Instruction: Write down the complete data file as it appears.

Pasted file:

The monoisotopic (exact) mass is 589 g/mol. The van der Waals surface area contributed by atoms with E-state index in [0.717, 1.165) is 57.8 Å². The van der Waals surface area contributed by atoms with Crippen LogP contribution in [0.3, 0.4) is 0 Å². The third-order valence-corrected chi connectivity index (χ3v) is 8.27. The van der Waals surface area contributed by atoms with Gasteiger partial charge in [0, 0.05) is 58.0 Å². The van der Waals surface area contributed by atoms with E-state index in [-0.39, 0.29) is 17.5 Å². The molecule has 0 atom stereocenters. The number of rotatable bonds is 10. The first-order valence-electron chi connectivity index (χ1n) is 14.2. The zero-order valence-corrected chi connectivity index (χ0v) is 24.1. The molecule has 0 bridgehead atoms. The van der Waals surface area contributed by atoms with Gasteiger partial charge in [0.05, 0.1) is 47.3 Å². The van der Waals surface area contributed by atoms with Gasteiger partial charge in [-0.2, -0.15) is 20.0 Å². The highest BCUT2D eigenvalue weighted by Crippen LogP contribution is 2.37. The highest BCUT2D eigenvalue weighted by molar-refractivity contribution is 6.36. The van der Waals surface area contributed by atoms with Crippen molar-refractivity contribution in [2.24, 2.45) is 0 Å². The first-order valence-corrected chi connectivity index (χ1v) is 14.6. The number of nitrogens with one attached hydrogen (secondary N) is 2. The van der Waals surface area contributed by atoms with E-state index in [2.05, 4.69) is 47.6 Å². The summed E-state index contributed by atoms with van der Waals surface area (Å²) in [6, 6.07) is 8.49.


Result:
The monoisotopic (exact) mass is 589 g/mol. The van der Waals surface area contributed by atoms with E-state index in [0.717, 1.165) is 57.8 Å². The van der Waals surface area contributed by atoms with Crippen LogP contribution in [0.3, 0.4) is 0 Å². The third-order valence-corrected chi connectivity index (χ3v) is 8.27. The van der Waals surface area contributed by atoms with Gasteiger partial charge in [0, 0.05) is 58.0 Å². The van der Waals surface area contributed by atoms with E-state index in [-0.39, 0.29) is 17.5 Å². The molecule has 0 atom stereocenters. The number of rotatable bonds is 10. The first-order valence-electron chi connectivity index (χ1n) is 14.2. The zero-order valence-corrected chi connectivity index (χ0v) is 24.1. The molecule has 0 bridgehead atoms. The van der Waals surface area contributed by atoms with Gasteiger partial charge in [0.05, 0.1) is 47.3 Å². The van der Waals surface area contributed by atoms with Gasteiger partial charge in [-0.2, -0.15) is 20.0 Å². The highest BCUT2D eigenvalue weighted by Crippen LogP contribution is 2.37. The highest BCUT2D eigenvalue weighted by molar-refractivity contribution is 6.36. The van der Waals surface area contributed by atoms with Crippen molar-refractivity contribution in [2.24, 2.45) is 0 Å². The first-order valence-corrected chi connectivity index (χ1v) is 14.6. The number of nitrogens with one attached hydrogen (secondary N) is 2. The van der Waals surface area contributed by atoms with E-state index in [2.05, 4.69) is 47.6 Å². The summed E-state index contributed by atoms with van der Waals surface area (Å²) in [6, 6.07) is 8.49.